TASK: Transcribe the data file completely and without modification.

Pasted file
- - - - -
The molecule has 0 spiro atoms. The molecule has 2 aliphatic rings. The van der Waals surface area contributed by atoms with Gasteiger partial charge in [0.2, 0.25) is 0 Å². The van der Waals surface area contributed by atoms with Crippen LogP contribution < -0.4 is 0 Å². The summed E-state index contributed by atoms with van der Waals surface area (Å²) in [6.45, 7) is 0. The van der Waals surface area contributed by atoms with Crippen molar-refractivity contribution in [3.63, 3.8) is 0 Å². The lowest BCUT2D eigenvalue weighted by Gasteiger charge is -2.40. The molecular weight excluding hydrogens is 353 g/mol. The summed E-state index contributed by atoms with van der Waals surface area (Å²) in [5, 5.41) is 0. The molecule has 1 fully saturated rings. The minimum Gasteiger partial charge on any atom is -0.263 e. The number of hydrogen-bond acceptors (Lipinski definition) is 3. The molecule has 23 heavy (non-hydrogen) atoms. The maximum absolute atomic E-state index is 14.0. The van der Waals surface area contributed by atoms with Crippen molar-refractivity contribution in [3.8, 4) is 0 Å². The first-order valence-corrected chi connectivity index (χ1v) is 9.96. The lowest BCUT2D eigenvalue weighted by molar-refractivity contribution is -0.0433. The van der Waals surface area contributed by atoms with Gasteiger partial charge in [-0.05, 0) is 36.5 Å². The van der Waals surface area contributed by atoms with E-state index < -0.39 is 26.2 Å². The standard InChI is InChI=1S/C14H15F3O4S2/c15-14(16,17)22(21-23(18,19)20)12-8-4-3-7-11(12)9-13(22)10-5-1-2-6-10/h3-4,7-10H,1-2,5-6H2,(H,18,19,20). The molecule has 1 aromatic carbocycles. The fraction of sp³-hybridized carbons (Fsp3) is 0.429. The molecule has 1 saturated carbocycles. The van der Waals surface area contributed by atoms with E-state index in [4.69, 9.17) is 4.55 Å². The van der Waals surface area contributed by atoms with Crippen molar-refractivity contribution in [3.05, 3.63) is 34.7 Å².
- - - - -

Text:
The molecule has 0 spiro atoms. The molecule has 2 aliphatic rings. The van der Waals surface area contributed by atoms with Gasteiger partial charge in [0.2, 0.25) is 0 Å². The van der Waals surface area contributed by atoms with Crippen LogP contribution < -0.4 is 0 Å². The summed E-state index contributed by atoms with van der Waals surface area (Å²) in [6.45, 7) is 0. The van der Waals surface area contributed by atoms with Crippen molar-refractivity contribution in [3.63, 3.8) is 0 Å². The lowest BCUT2D eigenvalue weighted by Gasteiger charge is -2.40. The molecular weight excluding hydrogens is 353 g/mol. The summed E-state index contributed by atoms with van der Waals surface area (Å²) in [5, 5.41) is 0. The molecule has 1 fully saturated rings. The minimum Gasteiger partial charge on any atom is -0.263 e. The number of hydrogen-bond acceptors (Lipinski definition) is 3. The molecule has 23 heavy (non-hydrogen) atoms. The maximum absolute atomic E-state index is 14.0. The van der Waals surface area contributed by atoms with Crippen molar-refractivity contribution in [3.8, 4) is 0 Å². The first-order valence-corrected chi connectivity index (χ1v) is 9.96. The lowest BCUT2D eigenvalue weighted by molar-refractivity contribution is -0.0433. The van der Waals surface area contributed by atoms with Gasteiger partial charge in [-0.05, 0) is 36.5 Å². The van der Waals surface area contributed by atoms with E-state index < -0.39 is 26.2 Å². The standard InChI is InChI=1S/C14H15F3O4S2/c15-14(16,17)22(21-23(18,19)20)12-8-4-3-7-11(12)9-13(22)10-5-1-2-6-10/h3-4,7-10H,1-2,5-6H2,(H,18,19,20). The molecule has 1 aromatic carbocycles. The fraction of sp³-hybridized carbons (Fsp3) is 0.429. The molecule has 1 saturated carbocycles. The van der Waals surface area contributed by atoms with E-state index in [4.69, 9.17) is 4.55 Å². The van der Waals surface area contributed by atoms with Crippen molar-refractivity contribution in [3.05, 3.63) is 34.7 Å².